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Products > Nolina nelsonii
 
Nolina nelsonii - Blue Nolina
  

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Habit and Cultural Information
Category: Succulent
Family: Nolinaceae (~Agavaceae)
Origin: Mexico (North America)
Evergreen: Yes
Flower Color: White
Bloomtime: Spring
Synonyms: [Nolina nelsoni, Hort.]
Height: 6-10 feet
Width: 3-4 feet
Exposure: Full Sun
Drought Tolerant: Yes
Deer Tolerant: Yes
Irrigation (H2O Info): No Irrigation required
Winter Hardiness: < 0 °F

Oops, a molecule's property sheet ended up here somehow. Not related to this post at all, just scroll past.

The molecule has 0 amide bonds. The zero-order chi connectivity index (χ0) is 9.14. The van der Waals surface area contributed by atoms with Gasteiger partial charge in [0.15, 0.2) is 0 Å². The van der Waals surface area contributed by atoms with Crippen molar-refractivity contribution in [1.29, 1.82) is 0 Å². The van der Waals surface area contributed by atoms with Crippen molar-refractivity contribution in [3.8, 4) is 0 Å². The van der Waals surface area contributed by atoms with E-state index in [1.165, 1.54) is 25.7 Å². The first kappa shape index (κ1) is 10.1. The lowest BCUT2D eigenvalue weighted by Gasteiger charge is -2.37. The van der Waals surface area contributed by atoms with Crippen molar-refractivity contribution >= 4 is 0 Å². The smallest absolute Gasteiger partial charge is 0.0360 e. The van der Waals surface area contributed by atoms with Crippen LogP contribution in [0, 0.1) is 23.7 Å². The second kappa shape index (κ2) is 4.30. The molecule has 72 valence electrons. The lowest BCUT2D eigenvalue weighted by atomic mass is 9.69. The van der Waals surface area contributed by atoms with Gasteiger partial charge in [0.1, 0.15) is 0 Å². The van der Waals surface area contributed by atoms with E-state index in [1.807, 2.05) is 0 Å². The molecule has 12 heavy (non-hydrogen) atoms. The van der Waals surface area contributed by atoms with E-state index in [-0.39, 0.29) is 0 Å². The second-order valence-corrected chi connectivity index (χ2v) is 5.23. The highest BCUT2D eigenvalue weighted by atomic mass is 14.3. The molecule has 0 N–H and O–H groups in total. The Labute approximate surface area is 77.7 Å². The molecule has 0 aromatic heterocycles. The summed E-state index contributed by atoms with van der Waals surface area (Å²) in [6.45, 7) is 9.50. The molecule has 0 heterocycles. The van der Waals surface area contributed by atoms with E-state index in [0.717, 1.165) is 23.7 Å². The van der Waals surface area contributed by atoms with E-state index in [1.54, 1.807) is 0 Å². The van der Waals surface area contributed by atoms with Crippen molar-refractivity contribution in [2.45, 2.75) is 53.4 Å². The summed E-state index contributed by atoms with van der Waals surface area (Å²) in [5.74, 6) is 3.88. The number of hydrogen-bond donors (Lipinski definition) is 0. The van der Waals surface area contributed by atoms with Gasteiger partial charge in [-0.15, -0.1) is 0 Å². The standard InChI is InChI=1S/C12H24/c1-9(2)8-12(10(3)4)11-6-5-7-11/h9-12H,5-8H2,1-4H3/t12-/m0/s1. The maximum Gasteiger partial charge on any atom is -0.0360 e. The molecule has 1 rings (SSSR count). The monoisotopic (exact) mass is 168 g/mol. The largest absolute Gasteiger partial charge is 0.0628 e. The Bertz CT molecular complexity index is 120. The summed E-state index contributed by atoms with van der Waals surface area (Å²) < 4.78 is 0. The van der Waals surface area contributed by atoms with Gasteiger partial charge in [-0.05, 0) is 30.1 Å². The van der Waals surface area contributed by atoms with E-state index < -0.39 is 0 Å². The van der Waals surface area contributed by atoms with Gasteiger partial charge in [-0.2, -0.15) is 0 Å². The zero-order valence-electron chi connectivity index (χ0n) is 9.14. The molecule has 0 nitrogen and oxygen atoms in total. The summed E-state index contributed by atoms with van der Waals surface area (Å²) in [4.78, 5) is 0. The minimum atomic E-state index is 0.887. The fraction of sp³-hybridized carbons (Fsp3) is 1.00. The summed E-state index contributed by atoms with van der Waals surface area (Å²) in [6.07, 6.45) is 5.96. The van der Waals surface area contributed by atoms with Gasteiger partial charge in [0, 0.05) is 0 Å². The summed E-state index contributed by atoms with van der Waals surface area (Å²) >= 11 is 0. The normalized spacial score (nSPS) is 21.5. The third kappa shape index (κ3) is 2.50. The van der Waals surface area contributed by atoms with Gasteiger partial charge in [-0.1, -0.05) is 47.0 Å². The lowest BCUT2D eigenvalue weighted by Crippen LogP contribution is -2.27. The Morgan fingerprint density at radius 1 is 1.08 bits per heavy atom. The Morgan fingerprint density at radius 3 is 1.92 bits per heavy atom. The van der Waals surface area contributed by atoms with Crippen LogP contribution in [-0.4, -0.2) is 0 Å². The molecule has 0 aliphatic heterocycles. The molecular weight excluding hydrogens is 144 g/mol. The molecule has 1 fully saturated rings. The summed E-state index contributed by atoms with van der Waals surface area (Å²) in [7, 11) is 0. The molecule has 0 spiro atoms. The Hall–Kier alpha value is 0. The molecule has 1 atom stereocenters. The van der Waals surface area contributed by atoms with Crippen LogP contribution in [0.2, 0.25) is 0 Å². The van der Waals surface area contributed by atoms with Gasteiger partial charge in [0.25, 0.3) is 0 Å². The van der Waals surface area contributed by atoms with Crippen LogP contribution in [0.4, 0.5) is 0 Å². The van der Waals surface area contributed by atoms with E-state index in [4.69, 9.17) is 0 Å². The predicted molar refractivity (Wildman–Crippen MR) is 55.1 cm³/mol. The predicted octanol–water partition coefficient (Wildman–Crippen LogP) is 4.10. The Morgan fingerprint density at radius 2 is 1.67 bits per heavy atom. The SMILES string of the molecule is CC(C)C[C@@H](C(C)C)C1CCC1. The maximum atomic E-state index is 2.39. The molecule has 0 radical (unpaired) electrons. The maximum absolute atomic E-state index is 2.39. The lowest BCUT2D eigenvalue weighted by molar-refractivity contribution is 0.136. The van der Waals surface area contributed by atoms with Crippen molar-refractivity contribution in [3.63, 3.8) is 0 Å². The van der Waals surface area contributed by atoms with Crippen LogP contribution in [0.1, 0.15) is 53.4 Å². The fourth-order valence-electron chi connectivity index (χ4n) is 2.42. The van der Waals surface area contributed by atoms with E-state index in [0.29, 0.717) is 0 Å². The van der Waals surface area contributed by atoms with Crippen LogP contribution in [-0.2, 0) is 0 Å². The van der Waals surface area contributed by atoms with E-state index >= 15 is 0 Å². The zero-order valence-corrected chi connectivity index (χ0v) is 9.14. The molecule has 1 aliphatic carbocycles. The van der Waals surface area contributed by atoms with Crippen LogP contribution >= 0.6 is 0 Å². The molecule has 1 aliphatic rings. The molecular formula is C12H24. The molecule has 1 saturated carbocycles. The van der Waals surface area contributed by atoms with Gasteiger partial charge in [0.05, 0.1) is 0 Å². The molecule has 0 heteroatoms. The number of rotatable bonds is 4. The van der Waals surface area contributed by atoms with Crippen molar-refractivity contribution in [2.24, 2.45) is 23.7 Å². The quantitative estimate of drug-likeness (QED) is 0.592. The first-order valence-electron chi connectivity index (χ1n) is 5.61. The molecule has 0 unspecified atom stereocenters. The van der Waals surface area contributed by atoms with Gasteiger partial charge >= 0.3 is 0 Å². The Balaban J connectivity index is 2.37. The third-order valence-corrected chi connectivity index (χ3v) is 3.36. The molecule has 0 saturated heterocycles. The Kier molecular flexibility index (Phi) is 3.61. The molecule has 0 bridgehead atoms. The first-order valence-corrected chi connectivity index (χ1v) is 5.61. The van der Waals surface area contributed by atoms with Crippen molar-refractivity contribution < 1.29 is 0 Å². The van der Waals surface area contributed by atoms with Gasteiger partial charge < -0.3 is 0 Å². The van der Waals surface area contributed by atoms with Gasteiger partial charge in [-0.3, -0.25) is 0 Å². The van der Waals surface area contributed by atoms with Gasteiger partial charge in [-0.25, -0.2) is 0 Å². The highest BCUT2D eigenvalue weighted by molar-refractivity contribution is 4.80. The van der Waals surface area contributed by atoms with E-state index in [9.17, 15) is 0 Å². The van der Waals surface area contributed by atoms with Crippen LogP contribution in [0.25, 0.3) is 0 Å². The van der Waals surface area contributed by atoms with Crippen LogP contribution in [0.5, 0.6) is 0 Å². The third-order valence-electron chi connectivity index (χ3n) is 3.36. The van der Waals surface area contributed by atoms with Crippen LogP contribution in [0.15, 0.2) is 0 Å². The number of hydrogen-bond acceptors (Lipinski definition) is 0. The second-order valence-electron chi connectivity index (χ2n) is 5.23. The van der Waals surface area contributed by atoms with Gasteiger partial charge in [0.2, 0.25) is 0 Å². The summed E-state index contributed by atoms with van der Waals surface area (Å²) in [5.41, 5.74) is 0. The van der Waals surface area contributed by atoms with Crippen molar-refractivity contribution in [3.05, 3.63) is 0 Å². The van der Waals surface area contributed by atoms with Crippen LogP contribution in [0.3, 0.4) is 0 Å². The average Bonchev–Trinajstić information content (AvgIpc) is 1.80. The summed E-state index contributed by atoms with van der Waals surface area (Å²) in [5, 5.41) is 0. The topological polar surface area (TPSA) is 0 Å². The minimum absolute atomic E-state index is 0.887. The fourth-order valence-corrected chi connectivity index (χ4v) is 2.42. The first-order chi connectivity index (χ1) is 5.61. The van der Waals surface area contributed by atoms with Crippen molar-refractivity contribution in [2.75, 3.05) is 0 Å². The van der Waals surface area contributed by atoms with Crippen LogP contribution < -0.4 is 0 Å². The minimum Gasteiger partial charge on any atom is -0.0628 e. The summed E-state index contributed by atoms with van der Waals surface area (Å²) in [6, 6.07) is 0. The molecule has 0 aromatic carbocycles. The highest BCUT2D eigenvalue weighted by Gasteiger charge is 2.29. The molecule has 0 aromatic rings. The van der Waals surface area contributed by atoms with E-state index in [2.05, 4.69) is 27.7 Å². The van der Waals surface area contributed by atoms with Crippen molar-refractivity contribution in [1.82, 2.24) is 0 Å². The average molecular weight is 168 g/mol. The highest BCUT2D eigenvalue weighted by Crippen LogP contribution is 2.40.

Nolina nelsonii (Blue Nolina) - A large slow growing evergreen succulent tree-like shrub to 6-10 feet tall or more but usually seen from 4 to 8 feet tall. One or more stems bear dense rosettes with many narrow moderately-rigid but not sharp, pointed, 1 inch wide by 3 foot long leaves that are a very attractive silvery blue-green color and have finely-toothed margins. Mature plants produce a 4 foot tall stalk in spring bearing thousands of small lightly-fragrant white flowers after which the flowering rosette dies and is replaced from below. Nolina are dioecious with male and female flowers on separate plants and this and the small flowers distinguish it from the similar looking genus, Yucca. Plant in full sun to light shade in a well-drained soil. Irrigate infrequently if at all. Hardy below 0 F. This plant makes a stunning accent in the garden or in a container and while its slightly serrated leaf margins make it resistant to deer predation, it is not so wicked to be dangerous to the gardener. This species from the Mexican state of Tamaulipas is considered to be closely related to the California species Nolina parryi, that typically is smaller with pale green leaves. It is sometimes called Nelson's Beargrass or Nelson's Blue Beargrass because this common name is often attached to the smaller non-arborescent species of Nolina. The genus was named by Andre Michaux (1746-1802), a French botanist sent to North America by King Louis XVI. His name honors Abbé Pierre Charles (P.C.) Nolin, a French agriculturist and horticultural author. This species was first collected in 1898 by the naturalist Edward W. Nelson (1855-1934) at an elevation in the mountains near Miquihuana between 7,000-9,000 feet in the state of Tamaulipas, Mexico. It was described in 1906 by famed American botanist Joseph Nelson Rose (1862-1928), who with Nathaniel Lord Britton published the four volume tome "The Cactaceae".  This description is based on our research and observations of this plant as it grows in containers at our nursery, in our own garden and in other gardens. We also appreciate receiving feedback of any kind from those who have additional information about this plant, particularly if they disagree with what we have written or have additional cultural tips that would aid others growing Nolina nelsonii .
 
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